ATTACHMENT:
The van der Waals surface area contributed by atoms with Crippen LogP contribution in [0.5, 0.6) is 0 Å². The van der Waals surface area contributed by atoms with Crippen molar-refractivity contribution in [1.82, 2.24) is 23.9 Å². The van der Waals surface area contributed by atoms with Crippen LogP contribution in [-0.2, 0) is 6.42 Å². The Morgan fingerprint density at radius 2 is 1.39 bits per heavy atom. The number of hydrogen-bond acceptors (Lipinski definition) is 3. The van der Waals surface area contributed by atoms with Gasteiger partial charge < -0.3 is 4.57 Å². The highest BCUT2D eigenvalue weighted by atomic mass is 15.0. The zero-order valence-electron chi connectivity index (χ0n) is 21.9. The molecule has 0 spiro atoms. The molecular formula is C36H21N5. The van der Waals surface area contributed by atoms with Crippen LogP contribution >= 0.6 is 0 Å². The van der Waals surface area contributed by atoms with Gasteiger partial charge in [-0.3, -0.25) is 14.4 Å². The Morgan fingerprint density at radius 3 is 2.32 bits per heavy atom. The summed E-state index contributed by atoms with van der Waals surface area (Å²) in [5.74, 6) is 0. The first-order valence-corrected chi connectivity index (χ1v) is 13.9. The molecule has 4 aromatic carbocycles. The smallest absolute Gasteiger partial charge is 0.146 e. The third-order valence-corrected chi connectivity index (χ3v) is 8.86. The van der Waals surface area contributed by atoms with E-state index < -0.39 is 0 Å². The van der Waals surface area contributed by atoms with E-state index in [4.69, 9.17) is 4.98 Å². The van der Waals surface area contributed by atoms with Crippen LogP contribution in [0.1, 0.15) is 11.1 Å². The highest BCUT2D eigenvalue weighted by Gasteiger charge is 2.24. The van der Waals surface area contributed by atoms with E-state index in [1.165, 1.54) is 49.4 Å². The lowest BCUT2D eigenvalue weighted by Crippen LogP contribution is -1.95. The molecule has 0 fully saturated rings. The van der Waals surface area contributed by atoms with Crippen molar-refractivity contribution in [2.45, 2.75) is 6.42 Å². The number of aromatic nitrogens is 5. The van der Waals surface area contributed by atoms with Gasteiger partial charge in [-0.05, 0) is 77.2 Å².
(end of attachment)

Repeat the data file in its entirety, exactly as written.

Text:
The van der Waals surface area contributed by atoms with Crippen LogP contribution in [0.5, 0.6) is 0 Å². The van der Waals surface area contributed by atoms with Crippen molar-refractivity contribution in [1.82, 2.24) is 23.9 Å². The van der Waals surface area contributed by atoms with Crippen LogP contribution in [-0.2, 0) is 6.42 Å². The Morgan fingerprint density at radius 2 is 1.39 bits per heavy atom. The number of hydrogen-bond acceptors (Lipinski definition) is 3. The van der Waals surface area contributed by atoms with Gasteiger partial charge < -0.3 is 4.57 Å². The highest BCUT2D eigenvalue weighted by atomic mass is 15.0. The zero-order valence-electron chi connectivity index (χ0n) is 21.9. The molecule has 0 spiro atoms. The molecular formula is C36H21N5. The van der Waals surface area contributed by atoms with Crippen LogP contribution >= 0.6 is 0 Å². The van der Waals surface area contributed by atoms with Gasteiger partial charge in [-0.3, -0.25) is 14.4 Å². The Morgan fingerprint density at radius 3 is 2.32 bits per heavy atom. The summed E-state index contributed by atoms with van der Waals surface area (Å²) in [5.74, 6) is 0. The first-order valence-corrected chi connectivity index (χ1v) is 13.9. The molecule has 4 aromatic carbocycles. The smallest absolute Gasteiger partial charge is 0.146 e. The third-order valence-corrected chi connectivity index (χ3v) is 8.86. The van der Waals surface area contributed by atoms with E-state index < -0.39 is 0 Å². The van der Waals surface area contributed by atoms with E-state index in [4.69, 9.17) is 4.98 Å². The van der Waals surface area contributed by atoms with Crippen LogP contribution in [0.1, 0.15) is 11.1 Å². The highest BCUT2D eigenvalue weighted by Gasteiger charge is 2.24. The van der Waals surface area contributed by atoms with E-state index in [1.165, 1.54) is 49.4 Å². The lowest BCUT2D eigenvalue weighted by Crippen LogP contribution is -1.95. The molecule has 0 fully saturated rings. The van der Waals surface area contributed by atoms with Crippen molar-refractivity contribution in [2.45, 2.75) is 6.42 Å². The number of aromatic nitrogens is 5. The van der Waals surface area contributed by atoms with Gasteiger partial charge in [-0.05, 0) is 77.2 Å².